Change of season, change of taste

Tastes of the season

Spring has sprung! Officially it arrives on Sunday, March 20 at 8:33 a.m.

I don’t know about you, but when the green shoots show up in my garden, I start thinking about eating more fresh, green things in my diet. (Obviously, the deer in our neighbourhood have the same idea, as I see lots of neatly munched tulip leaves in everyone’s gardens.)

We made a boiled corned beef dinner this week – inspired by St. Patrick’s Day – but with warmer temperatures and longer days, my tastes are shifting to more salads, lighter pasta dishes and more fish for dinner.

But it’s a waiting game. Planning the garden is a pleasant diversion that offers a virtual bit of flavour. Baking with the last of the frozen fruit from last season is a great way to do some spring cleaning of the culinary variety. (Just because you missed Pi(e) Day doesn’t mean you can’t still have a slice or two.)

There is another way to divert your attention from the slow start to spring, and that is travel. If spring doesn’t come here fast enough, then you can go to where it is.

Here are a few fun “springy” food-focused destinations to ponder, whether you are planning a real Spring Break getaway or you want to sit back and dream.

JOE GELATOThis ice cream stand in Mexico City serves local flavours like “worm salt”. Or maybe you’d prefer tamarind and mezcal?

TASTE THE TROPICS USAIf you would like to order your ice cream in English, try this Brooklyn gem. The owners love to feature flavours that match their Caribbean heritage.

Southeast Asian foodie hotspots – Are you headed for warmer climes and more exotic surroundings? Here is a compilation of places that serve dishes full of flavours and colours. If you’re not already excited about spring, these foods will wake you up.


FLOYD’S PELICAN BAR If you want out of the way, this funky place in Jamaica is hard to beat. It can only be reached by boat, and the closest town in a few miles away, but it’s worth the trip. Your Red Stripe beer will never taste better than it does here.

Perhaps you want to stay closer to home and not cross any international borders?

Try these options for a unique food and drink experience.

LAST CHANCE SALOONA place with plenty of stories to tell, in the true spirit of the old west. Located in Wayne, Alberta, not far from Drumheller.

OUTSTANDING IN THE FIELD – Sounds a bit silly, right? But it’s that singular first word that is important – outstanding. This is a long table dinner like no other. Not for the faint of pocketbook, but it’s a bucket list kind of experience. They will pop up in Pemberton and at UBC Farm this summer. We attended one of these years ago; it was magical and delicious.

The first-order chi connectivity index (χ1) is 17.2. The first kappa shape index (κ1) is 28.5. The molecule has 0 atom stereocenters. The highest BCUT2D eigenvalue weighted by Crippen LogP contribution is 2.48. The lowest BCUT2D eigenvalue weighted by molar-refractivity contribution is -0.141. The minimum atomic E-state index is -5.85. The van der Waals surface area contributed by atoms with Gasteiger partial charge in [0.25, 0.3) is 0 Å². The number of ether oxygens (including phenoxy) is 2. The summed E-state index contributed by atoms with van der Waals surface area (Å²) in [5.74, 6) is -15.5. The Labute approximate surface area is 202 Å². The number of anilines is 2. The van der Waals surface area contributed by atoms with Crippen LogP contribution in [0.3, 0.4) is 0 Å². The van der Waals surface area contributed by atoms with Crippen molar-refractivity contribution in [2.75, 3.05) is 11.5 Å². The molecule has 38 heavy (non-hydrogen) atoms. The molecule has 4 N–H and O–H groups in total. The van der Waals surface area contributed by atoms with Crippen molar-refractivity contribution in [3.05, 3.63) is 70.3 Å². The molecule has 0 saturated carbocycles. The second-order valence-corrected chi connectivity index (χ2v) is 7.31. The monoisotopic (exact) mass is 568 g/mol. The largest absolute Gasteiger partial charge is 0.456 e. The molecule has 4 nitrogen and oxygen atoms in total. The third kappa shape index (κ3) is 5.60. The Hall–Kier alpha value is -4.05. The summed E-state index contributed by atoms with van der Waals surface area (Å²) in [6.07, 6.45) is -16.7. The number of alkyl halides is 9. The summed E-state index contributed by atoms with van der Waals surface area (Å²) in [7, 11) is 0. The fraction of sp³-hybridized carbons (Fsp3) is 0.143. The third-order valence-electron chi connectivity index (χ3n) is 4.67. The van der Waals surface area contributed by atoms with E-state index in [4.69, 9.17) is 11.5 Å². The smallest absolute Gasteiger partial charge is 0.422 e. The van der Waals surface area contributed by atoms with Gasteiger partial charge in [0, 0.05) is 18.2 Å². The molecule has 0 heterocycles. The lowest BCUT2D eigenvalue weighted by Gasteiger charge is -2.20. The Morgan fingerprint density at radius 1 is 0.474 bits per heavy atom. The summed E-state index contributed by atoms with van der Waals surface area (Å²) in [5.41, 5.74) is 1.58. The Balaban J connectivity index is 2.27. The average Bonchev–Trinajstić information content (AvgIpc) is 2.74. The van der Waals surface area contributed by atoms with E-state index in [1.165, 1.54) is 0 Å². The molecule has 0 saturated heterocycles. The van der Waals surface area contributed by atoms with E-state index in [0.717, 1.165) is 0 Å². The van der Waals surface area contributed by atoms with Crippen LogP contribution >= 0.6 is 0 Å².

Are you taking the kids away on Spring Break but still want to feel like you were spoiled? Here you go, load up on all the classics. Just be prepared to hit the gym when you get back.

DISNEY SPECIALTIESDole Whip. All kinds of baked goods shaped like Mickey’s Ears. Whipped cream galore. You get the idea.

If you’d rather stay a bit more rooted to the ground, here is a great compilation of healthy, colourful spring recipes I found.

In between my indoor and outdoor spring cleaning, I shall be trying out a few of these to keep me feeling as cheery as the robins who are singing in our budding lilac trees.

Bye-bye, winter. Don’t let the door hit you on the way out.

This article is written by or on behalf of an outsourced columnist and does not necessarily reflect the views of Castanet.

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About the Author

Kristin Peturson-Laprise is a customer experience specialist by trade, which means she is someone passionate about people having a good time. 

Her company, Wow Service Mentor, helps businesses enhance their customer experience through hands-on training, service programs, and special event coordination.

Kristin enjoys her own experiences too, and that is what she writes about in this column. She and her husband Martin Laprise (also known as Chef Martin, of The Chef Instead) love to share their passion for food and entertaining.  

Kristin says:

"Wikipedia lists a gourmand as a person who takes great pleasure in food. I have taken the concept of gourmandise, or enjoying something to the fullest, in all parts of my life. I love to grow and cook food, and I loved wine enough to become a Sommelier. I call a meal a success when I can convey that 'sense of place' from where the food has come . . . the French call that terroir, but I just call it the full experience. It might mean tasting the flavours of my own garden, or transporting everyone at the table to a faraway place, reminiscent of travels or dreams we have had."


E-mail Kristin at:  [email protected]

Check out her website here:  www.wowservicementor.com


The views expressed are strictly those of the author and not necessarily those of Castanet. Castanet does not warrant the contents.

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